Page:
The hard part, for them, since they are all capitalists, is that this proposition will involve sharing, implicating them in an unholy redistribution of wealth, the very thing they’ve been brought up to condemn with every fibre of their wallets.

But as capitalists are often fond of saying, you can’t make an omelette without breaking a few eggs. In this case, you can’t save a planet without breaking a few out-dated cherished prejudices about wealth re-distribution.

An early socialist once said, what shall it profit a man if he should gain the whole world and lose his soul? In this case, what will it profit him to gain the whole world only to watch it wither?

But who’s going to tackle the billionaires and sell them the idea of climate heroism? Not Jack Chambers.

Shouting at them probably won’t work. Who’s going to say, it’s time to really invest in the future, men, and start putting the sparrows back in the trees.

Eamonn Kelly is a freelance Writer and Playwright.

Previously: Eamonn Kelly on Broadsheet

Watch back in full here

Yesterday: Horror Of Chambers


Tabulations of the state of the main parties following six national opinion polls. Tables include estimates of how these votes would translate into seats.

After six national polls since the General Election was called.

How do things stand?

Via RTE, Michael Marsh, a Professor of Comparative Political Behaviour and a Fellow of Trinity College,  writes:

The table above shows where these trends leave the parties at present, with Fianna Fáil marginally ahead of Sinn Féin, 23.5% to 22.5%, and Fine Gael in third place with 20%. Green lead the rest with 8.5%.

It is striking that the combined Fianna Fáil and Fine Gael vote is less than 44%, the lowest we have seen at any point since polling began, and a long way below the figure of 65% seen in 2017.

Sinn Féin’s rise is also remarkable, well up on its polling before Christmas and more than twice its local election vote last year, normally a good guide to the next election.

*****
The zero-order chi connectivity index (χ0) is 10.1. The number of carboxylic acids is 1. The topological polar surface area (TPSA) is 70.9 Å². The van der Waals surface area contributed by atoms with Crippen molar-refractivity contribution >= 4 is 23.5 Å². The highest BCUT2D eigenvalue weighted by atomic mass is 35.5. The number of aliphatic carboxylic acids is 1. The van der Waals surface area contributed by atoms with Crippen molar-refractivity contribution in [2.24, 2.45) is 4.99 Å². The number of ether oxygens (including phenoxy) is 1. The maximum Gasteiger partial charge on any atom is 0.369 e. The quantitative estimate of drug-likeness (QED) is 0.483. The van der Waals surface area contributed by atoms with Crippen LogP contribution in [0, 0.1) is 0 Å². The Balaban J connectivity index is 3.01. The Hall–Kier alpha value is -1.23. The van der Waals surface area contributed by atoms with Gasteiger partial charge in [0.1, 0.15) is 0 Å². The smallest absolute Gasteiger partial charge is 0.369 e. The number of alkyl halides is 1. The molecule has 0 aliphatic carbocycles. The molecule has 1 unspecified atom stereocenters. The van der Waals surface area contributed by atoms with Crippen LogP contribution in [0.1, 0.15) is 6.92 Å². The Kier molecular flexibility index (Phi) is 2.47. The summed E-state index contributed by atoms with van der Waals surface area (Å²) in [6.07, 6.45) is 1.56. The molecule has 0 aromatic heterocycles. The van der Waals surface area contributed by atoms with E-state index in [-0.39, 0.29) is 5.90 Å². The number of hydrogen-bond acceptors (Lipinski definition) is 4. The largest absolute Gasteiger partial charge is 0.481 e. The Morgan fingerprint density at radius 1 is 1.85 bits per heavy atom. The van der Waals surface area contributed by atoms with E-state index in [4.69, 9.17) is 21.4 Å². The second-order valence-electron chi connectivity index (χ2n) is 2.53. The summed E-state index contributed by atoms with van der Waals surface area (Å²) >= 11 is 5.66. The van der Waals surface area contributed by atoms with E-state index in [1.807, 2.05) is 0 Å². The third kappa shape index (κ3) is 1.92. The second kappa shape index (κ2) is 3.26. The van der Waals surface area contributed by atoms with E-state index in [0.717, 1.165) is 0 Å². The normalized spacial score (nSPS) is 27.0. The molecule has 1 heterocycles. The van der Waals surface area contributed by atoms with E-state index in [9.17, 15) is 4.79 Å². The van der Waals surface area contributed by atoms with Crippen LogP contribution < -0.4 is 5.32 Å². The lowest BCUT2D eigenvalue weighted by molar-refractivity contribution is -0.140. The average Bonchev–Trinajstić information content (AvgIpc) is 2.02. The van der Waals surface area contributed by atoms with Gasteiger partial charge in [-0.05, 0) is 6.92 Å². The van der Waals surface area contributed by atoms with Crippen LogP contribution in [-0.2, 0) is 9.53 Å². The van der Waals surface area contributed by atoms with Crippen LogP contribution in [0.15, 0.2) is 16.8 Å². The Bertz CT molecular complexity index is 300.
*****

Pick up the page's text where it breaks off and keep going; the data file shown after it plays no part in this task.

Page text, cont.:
One unusual feature here is that Sinn Féin is fielding fewer candidates (42) than the number of seats it might be expected to win on its poll of polls vote. (It is not just commentators who are surprised at these poll numbers!)

The prediction of 42 seats here is almost certainly too high, but if the party did win 22% of the vote, the likelihood is that it would have enough votes to win two seats in several places where it is fielding only one candidate.

The most important feature is that the largest party, Fianna Fáil, is expected to win well short of even the 50 seats won by Fine Gael in 2016. This would present severe problems for Micheál Martin when trying to form a government.

And with Fine Gael only on just 34, even a historic break with the past in the form of a Fianna Fáil/Fine Gael coalition might not solve the problem.

Their combined seat total would be short of the 80 seats needed for a majority, although the most positive estimates for both would sum to 79….

Poll of polls: No clear result in sight (Michael Marsh, RTÉ)

Yesterday: Sinnderella Story

This morning.

Clonskeagh, Dublin 14.

Cormac writes:

I wonder what contributed to this telecom pole blowing over last night? Leaving a near invisible phone line neck height across the footpath?

Any physics/maths person want to figure out the pushing force x4 AO pieces of rigid card added to the top of a not new, 30 foot high, 14″ wide, wooden pole?